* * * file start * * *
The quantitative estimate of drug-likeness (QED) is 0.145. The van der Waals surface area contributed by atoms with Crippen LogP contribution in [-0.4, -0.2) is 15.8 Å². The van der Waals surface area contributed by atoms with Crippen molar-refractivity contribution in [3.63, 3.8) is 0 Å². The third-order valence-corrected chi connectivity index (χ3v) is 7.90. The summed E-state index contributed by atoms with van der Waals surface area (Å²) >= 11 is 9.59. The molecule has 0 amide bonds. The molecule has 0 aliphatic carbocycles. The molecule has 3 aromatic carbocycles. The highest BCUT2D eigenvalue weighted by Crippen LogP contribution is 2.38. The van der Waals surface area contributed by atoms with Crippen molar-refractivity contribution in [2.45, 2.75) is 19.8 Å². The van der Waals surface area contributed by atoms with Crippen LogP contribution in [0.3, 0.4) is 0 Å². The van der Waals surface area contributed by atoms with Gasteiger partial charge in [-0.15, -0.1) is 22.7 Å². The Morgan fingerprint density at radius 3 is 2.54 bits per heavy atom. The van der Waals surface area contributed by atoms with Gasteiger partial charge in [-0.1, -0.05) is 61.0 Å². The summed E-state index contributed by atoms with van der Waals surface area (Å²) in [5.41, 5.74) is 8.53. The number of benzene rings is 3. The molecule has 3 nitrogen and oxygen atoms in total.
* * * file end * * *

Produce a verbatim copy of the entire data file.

The quantitative estimate of drug-likeness (QED) is 0.145. The van der Waals surface area contributed by atoms with Crippen LogP contribution in [-0.4, -0.2) is 15.8 Å². The van der Waals surface area contributed by atoms with Crippen molar-refractivity contribution in [3.63, 3.8) is 0 Å². The third-order valence-corrected chi connectivity index (χ3v) is 7.90. The summed E-state index contributed by atoms with van der Waals surface area (Å²) >= 11 is 9.59. The molecule has 0 amide bonds. The molecule has 0 aliphatic carbocycles. The molecule has 3 aromatic carbocycles. The highest BCUT2D eigenvalue weighted by Crippen LogP contribution is 2.38. The van der Waals surface area contributed by atoms with Crippen molar-refractivity contribution in [2.45, 2.75) is 19.8 Å². The van der Waals surface area contributed by atoms with Crippen LogP contribution in [0.3, 0.4) is 0 Å². The van der Waals surface area contributed by atoms with Gasteiger partial charge in [-0.15, -0.1) is 22.7 Å². The Morgan fingerprint density at radius 3 is 2.54 bits per heavy atom. The van der Waals surface area contributed by atoms with Gasteiger partial charge in [-0.1, -0.05) is 61.0 Å². The summed E-state index contributed by atoms with van der Waals surface area (Å²) in [5.41, 5.74) is 8.53. The number of benzene rings is 3. The molecule has 3 nitrogen and oxygen atoms in total.